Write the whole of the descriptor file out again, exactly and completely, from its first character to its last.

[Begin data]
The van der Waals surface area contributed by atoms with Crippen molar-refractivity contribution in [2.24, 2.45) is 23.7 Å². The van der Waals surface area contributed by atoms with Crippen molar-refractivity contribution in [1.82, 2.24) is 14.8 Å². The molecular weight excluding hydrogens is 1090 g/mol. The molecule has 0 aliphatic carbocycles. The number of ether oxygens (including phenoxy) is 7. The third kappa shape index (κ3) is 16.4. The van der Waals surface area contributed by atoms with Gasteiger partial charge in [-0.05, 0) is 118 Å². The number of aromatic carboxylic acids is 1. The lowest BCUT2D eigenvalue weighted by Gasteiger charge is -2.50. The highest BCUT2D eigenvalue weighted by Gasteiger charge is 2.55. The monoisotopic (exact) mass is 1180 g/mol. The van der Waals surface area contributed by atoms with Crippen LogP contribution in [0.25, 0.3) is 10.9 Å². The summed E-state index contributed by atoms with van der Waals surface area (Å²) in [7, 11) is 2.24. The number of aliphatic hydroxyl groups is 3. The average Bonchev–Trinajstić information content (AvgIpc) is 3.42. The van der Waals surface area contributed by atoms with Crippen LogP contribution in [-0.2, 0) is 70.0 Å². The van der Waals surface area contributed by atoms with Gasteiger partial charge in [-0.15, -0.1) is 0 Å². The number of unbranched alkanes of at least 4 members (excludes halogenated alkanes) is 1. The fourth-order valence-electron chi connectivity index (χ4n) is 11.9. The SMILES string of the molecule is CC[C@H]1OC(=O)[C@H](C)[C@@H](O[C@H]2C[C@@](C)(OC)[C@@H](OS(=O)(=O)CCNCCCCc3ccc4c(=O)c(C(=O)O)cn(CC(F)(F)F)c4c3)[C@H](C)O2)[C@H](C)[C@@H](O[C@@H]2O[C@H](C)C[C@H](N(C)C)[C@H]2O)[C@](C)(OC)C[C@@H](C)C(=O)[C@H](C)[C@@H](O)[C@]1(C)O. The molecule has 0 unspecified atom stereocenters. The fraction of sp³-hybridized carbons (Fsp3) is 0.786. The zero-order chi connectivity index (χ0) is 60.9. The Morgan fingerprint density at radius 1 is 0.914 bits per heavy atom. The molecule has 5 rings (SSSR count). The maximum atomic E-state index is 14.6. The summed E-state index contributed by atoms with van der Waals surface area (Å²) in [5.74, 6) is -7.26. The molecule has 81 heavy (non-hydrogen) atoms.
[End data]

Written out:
The van der Waals surface area contributed by atoms with Crippen molar-refractivity contribution in [2.24, 2.45) is 23.7 Å². The van der Waals surface area contributed by atoms with Crippen molar-refractivity contribution in [1.82, 2.24) is 14.8 Å². The molecular weight excluding hydrogens is 1090 g/mol. The molecule has 0 aliphatic carbocycles. The number of ether oxygens (including phenoxy) is 7. The third kappa shape index (κ3) is 16.4. The van der Waals surface area contributed by atoms with Gasteiger partial charge in [-0.05, 0) is 118 Å². The number of aromatic carboxylic acids is 1. The lowest BCUT2D eigenvalue weighted by Gasteiger charge is -2.50. The highest BCUT2D eigenvalue weighted by Gasteiger charge is 2.55. The monoisotopic (exact) mass is 1180 g/mol. The van der Waals surface area contributed by atoms with Crippen LogP contribution in [0.25, 0.3) is 10.9 Å². The summed E-state index contributed by atoms with van der Waals surface area (Å²) in [7, 11) is 2.24. The number of aliphatic hydroxyl groups is 3. The average Bonchev–Trinajstić information content (AvgIpc) is 3.42. The van der Waals surface area contributed by atoms with Crippen LogP contribution in [-0.2, 0) is 70.0 Å². The van der Waals surface area contributed by atoms with Gasteiger partial charge in [-0.15, -0.1) is 0 Å². The number of unbranched alkanes of at least 4 members (excludes halogenated alkanes) is 1. The fourth-order valence-electron chi connectivity index (χ4n) is 11.9. The SMILES string of the molecule is CC[C@H]1OC(=O)[C@H](C)[C@@H](O[C@H]2C[C@@](C)(OC)[C@@H](OS(=O)(=O)CCNCCCCc3ccc4c(=O)c(C(=O)O)cn(CC(F)(F)F)c4c3)[C@H](C)O2)[C@H](C)[C@@H](O[C@@H]2O[C@H](C)C[C@H](N(C)C)[C@H]2O)[C@](C)(OC)C[C@@H](C)C(=O)[C@H](C)[C@@H](O)[C@]1(C)O. The molecule has 0 unspecified atom stereocenters. The fraction of sp³-hybridized carbons (Fsp3) is 0.786. The zero-order chi connectivity index (χ0) is 60.9. The Morgan fingerprint density at radius 1 is 0.914 bits per heavy atom. The molecule has 5 rings (SSSR count). The maximum atomic E-state index is 14.6. The summed E-state index contributed by atoms with van der Waals surface area (Å²) in [5.74, 6) is -7.26. The molecule has 81 heavy (non-hydrogen) atoms.